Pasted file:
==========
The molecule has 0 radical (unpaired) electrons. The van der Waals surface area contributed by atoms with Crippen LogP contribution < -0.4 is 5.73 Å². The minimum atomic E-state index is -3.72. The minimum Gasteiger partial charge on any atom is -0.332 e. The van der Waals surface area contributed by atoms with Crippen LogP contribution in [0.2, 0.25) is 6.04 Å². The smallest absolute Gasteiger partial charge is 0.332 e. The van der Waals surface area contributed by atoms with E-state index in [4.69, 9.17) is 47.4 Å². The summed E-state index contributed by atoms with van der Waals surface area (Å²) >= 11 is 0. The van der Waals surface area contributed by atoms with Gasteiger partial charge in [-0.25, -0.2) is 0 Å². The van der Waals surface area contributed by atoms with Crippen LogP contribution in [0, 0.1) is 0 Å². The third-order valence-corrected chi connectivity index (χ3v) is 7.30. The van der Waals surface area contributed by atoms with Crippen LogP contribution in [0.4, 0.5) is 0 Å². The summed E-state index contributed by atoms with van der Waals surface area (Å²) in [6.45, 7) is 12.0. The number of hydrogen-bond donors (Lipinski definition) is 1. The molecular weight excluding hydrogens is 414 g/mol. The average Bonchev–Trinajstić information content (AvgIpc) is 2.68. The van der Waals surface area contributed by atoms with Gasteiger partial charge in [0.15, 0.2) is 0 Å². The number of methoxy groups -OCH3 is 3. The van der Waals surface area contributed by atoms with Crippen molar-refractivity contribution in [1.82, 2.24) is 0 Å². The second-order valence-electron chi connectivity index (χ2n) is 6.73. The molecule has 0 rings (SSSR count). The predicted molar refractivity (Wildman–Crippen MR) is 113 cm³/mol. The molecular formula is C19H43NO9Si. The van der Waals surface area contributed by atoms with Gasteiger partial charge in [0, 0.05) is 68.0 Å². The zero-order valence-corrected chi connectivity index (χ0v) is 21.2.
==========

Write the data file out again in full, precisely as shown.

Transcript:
The molecule has 0 radical (unpaired) electrons. The van der Waals surface area contributed by atoms with Crippen LogP contribution < -0.4 is 5.73 Å². The minimum atomic E-state index is -3.72. The minimum Gasteiger partial charge on any atom is -0.332 e. The van der Waals surface area contributed by atoms with Crippen LogP contribution in [0.2, 0.25) is 6.04 Å². The smallest absolute Gasteiger partial charge is 0.332 e. The van der Waals surface area contributed by atoms with E-state index in [4.69, 9.17) is 47.4 Å². The summed E-state index contributed by atoms with van der Waals surface area (Å²) >= 11 is 0. The van der Waals surface area contributed by atoms with Gasteiger partial charge in [-0.25, -0.2) is 0 Å². The van der Waals surface area contributed by atoms with Crippen LogP contribution in [0, 0.1) is 0 Å². The third-order valence-corrected chi connectivity index (χ3v) is 7.30. The van der Waals surface area contributed by atoms with Crippen LogP contribution in [0.4, 0.5) is 0 Å². The summed E-state index contributed by atoms with van der Waals surface area (Å²) in [6.45, 7) is 12.0. The number of hydrogen-bond donors (Lipinski definition) is 1. The molecular weight excluding hydrogens is 414 g/mol. The average Bonchev–Trinajstić information content (AvgIpc) is 2.68. The van der Waals surface area contributed by atoms with Gasteiger partial charge in [0.15, 0.2) is 0 Å². The number of methoxy groups -OCH3 is 3. The van der Waals surface area contributed by atoms with Crippen molar-refractivity contribution in [1.82, 2.24) is 0 Å². The second-order valence-electron chi connectivity index (χ2n) is 6.73. The molecule has 0 rings (SSSR count). The predicted molar refractivity (Wildman–Crippen MR) is 113 cm³/mol. The molecular formula is C19H43NO9Si. The van der Waals surface area contributed by atoms with Gasteiger partial charge in [0, 0.05) is 68.0 Å². The zero-order valence-corrected chi connectivity index (χ0v) is 21.2.